D.C. Mayor Makes the Call on Amended Debt Collection Legislation


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The legislation will be in effect for 225 days starting Sept. 23 and replaces emergency legislation that sought to extend debt collection communication requirements past the time set in Washington, D.C.’s state of emergency.

9/2/2021 14:00

Washington, D.C., Mayor Muriel Bowser has signed bill 24-169, the “Protecting Consumers from Unjust Debt Collection Practices Temporary Amendment Act of 2021,” with temporary amendments related to communication with consumers and documentation of debts.

It will take effect Sept. 23, 2021.

The legislation, originally introduced by City Council Chairman Phil Mendelson and Attorney General Karl Racine, was first approved by the full city council July 13, and the replacement legislation was approved Aug. 3, ACA International previously reported.

The legislation seeks to modernize the district’s debt collection law — written in 1971 — and establish temporary updates to debt collection laws before restrictions on debt collection communications end in late September.

Some requirements of the legislation include:

  • A debt collector cannot call a consumer more than three days in a seven-day period. However, calls initiated by the consumer or made by a debt collector at the request of a consumer do not count toward the call limit of three calls in any seven-day period.
  • Itemized notices of the amount claimed to be owed by the consumer are required. However, if the debt arises from a credit card, the itemized accounting shall be measured from the charge-off balance and shall include copies of the charge-off statement and the most recent monthly statement recording a purchase transaction, last payment, or balance transfer. This amendment strikes the following language from the original legislation: If the debt arises from a credit care, the account shall include the last 24 periodic statements required by the Truth in Lending Act, 15. U.S.C. Section 1637(b), that evidence the transactions, purchases, fees and charges that comprise the debt. Striking this language ensures that consumers receive relevant information regarding their debt obligation, including any fees, etc., without receiving a large volume of statements or paperwork. The additional language is necessary for credit card debt due to limitations on what information banks can feasibly provide to debt collectors.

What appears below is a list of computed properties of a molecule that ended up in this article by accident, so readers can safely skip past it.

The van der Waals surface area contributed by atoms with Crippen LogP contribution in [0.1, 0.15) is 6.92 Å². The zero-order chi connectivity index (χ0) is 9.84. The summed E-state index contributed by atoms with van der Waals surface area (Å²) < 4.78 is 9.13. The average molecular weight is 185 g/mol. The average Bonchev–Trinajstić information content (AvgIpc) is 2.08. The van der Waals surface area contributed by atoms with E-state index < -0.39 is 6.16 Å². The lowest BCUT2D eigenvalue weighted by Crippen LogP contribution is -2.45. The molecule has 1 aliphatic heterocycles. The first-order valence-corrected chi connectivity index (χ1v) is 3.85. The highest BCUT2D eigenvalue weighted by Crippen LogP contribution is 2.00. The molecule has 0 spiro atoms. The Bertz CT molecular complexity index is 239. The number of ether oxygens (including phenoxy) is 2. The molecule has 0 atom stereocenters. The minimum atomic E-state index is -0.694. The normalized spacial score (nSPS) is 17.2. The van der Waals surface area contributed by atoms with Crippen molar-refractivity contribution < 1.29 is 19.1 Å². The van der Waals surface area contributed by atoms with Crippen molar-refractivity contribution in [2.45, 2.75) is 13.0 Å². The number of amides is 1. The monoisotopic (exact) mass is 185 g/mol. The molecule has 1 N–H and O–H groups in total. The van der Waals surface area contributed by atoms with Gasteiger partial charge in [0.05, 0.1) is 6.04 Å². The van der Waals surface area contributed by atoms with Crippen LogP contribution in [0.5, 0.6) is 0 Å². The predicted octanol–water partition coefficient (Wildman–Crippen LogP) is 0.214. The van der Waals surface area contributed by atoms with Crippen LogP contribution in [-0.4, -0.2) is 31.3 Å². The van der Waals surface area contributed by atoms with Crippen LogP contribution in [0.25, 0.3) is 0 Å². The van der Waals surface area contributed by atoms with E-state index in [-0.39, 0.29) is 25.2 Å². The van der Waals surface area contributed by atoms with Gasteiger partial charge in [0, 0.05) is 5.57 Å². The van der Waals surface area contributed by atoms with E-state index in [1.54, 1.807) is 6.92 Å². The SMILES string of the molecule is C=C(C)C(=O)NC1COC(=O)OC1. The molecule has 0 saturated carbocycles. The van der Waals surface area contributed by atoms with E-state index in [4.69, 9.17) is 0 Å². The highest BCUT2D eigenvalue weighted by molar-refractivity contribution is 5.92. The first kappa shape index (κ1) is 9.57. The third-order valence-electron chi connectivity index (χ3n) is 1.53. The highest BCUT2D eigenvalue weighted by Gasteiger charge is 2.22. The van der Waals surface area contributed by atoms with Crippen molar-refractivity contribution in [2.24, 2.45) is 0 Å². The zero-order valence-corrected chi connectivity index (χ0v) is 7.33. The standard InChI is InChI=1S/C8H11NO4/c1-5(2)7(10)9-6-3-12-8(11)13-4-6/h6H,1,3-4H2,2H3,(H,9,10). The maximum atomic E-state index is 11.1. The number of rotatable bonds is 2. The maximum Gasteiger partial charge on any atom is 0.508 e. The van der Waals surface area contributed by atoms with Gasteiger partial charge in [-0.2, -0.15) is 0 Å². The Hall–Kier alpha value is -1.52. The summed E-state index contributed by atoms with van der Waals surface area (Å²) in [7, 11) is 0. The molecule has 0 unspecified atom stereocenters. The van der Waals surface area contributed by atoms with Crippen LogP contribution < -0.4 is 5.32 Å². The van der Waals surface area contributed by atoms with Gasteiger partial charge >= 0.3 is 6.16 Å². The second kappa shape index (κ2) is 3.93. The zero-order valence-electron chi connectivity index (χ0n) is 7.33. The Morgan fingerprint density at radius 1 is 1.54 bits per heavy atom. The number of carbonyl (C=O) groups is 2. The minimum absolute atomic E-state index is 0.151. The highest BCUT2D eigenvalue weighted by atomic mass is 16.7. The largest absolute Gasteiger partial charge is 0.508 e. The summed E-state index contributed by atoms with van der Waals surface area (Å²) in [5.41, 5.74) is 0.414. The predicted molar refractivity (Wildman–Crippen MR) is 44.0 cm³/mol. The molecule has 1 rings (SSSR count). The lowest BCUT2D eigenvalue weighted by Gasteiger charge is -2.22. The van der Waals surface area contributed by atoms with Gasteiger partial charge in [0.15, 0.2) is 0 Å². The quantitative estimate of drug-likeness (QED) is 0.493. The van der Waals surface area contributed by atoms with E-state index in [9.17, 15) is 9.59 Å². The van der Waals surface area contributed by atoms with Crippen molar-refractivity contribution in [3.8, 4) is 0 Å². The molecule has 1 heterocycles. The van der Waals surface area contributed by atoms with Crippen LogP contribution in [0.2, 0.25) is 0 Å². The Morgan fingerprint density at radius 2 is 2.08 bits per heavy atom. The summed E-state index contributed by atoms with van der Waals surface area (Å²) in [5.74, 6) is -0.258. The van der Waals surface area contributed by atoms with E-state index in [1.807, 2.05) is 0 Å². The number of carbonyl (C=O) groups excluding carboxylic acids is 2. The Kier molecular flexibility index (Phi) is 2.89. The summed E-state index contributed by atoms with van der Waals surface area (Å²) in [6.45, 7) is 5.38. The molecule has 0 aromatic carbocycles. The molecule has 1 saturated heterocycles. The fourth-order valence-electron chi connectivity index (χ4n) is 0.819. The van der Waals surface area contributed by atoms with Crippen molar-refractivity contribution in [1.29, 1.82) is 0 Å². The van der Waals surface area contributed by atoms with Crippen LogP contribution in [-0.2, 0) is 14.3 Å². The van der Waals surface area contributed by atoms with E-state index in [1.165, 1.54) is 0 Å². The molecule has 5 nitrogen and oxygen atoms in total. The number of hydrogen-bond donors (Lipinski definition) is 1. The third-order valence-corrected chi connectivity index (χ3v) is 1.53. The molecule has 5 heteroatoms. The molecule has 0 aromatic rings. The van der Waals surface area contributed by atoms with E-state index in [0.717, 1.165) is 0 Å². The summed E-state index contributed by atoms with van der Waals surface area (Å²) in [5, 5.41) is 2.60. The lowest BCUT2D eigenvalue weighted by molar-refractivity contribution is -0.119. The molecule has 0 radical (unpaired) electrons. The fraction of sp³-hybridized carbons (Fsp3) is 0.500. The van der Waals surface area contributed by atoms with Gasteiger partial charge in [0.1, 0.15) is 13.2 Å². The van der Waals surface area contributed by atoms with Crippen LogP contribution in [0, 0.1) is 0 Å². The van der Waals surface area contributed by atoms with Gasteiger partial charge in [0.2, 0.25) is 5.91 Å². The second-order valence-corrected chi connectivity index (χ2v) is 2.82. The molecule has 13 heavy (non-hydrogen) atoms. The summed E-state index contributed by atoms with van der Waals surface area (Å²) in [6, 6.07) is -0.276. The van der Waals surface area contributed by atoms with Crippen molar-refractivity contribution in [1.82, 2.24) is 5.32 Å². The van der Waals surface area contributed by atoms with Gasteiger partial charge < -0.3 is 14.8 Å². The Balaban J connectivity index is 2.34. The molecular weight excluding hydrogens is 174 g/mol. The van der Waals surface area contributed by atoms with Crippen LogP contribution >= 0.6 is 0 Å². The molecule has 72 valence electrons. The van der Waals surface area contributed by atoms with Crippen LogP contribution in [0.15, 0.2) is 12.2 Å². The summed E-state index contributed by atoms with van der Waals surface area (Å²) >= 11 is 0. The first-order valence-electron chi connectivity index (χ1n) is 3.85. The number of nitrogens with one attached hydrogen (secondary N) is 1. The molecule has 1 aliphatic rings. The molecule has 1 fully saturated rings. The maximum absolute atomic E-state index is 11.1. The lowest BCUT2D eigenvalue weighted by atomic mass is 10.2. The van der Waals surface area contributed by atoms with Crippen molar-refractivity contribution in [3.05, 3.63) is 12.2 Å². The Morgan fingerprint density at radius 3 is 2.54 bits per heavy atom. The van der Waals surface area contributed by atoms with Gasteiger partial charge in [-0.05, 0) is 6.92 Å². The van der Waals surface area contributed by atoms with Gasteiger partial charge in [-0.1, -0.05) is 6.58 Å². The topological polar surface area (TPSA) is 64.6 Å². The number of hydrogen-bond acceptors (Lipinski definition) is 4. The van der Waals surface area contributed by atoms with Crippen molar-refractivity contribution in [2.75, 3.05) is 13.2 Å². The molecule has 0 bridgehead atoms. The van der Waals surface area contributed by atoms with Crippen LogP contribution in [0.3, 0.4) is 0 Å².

• Requiring debt collectors to send a notice to consumers stating information on their account, such as the name of the original creditor as well as the name of the current creditor or owner of the debt, is available—rather than having the debt collector send this information unsolicited after an initial communication.
  • If the consumer is an individual, the court may award an additional penalty in an amount not less than $500 and not to exceed $4,000.

Washington, D.C.’s executive order and public health emergency were lifted on July 24, but the order stated restrictions on debt collection communications will continue for 60 days, ACA previously reported. The emergency legislation sought to continue the debt collection communication restrictions for an additional 90 days. Legislation approved by the city council Aug. 3 replaced that emergency legislation.

Now, the legislation signed by the mayor will be in effect Sept. 23 and will expire after 225 days.

An additional bill similar to 24-169, which would be permanent if enacted, the Protecting Consumers from Unjust Collection Practices Act of 2021, was introduced by the city council in July.